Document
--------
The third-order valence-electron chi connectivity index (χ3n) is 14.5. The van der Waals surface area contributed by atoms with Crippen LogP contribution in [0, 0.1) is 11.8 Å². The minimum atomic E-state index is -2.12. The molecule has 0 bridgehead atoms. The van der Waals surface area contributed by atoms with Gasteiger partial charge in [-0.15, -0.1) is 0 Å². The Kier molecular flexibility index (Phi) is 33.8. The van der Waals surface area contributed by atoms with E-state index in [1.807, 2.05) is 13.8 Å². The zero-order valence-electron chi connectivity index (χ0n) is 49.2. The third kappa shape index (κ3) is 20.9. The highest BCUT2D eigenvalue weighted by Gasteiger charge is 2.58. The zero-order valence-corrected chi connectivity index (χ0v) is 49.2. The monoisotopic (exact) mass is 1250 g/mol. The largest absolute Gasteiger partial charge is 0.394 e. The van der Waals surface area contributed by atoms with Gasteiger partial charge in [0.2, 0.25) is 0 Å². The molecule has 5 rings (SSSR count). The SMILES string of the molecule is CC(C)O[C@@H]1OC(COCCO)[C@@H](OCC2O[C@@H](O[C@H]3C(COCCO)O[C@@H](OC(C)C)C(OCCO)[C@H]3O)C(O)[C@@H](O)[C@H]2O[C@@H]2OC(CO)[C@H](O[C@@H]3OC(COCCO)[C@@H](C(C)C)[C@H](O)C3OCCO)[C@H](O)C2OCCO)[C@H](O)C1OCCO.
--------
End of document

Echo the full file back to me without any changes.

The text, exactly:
The third-order valence-electron chi connectivity index (χ3n) is 14.5. The van der Waals surface area contributed by atoms with Crippen LogP contribution in [0, 0.1) is 11.8 Å². The minimum atomic E-state index is -2.12. The molecule has 0 bridgehead atoms. The van der Waals surface area contributed by atoms with Gasteiger partial charge in [-0.15, -0.1) is 0 Å². The Kier molecular flexibility index (Phi) is 33.8. The van der Waals surface area contributed by atoms with E-state index in [1.807, 2.05) is 13.8 Å². The zero-order valence-electron chi connectivity index (χ0n) is 49.2. The third kappa shape index (κ3) is 20.9. The highest BCUT2D eigenvalue weighted by Gasteiger charge is 2.58. The zero-order valence-corrected chi connectivity index (χ0v) is 49.2. The monoisotopic (exact) mass is 1250 g/mol. The largest absolute Gasteiger partial charge is 0.394 e. The van der Waals surface area contributed by atoms with Gasteiger partial charge in [0.2, 0.25) is 0 Å². The molecule has 5 rings (SSSR count). The SMILES string of the molecule is CC(C)O[C@@H]1OC(COCCO)[C@@H](OCC2O[C@@H](O[C@H]3C(COCCO)O[C@@H](OC(C)C)C(OCCO)[C@H]3O)C(O)[C@@H](O)[C@H]2O[C@@H]2OC(CO)[C@H](O[C@@H]3OC(COCCO)[C@@H](C(C)C)[C@H](O)C3OCCO)[C@H](O)C2OCCO)[C@H](O)C1OCCO.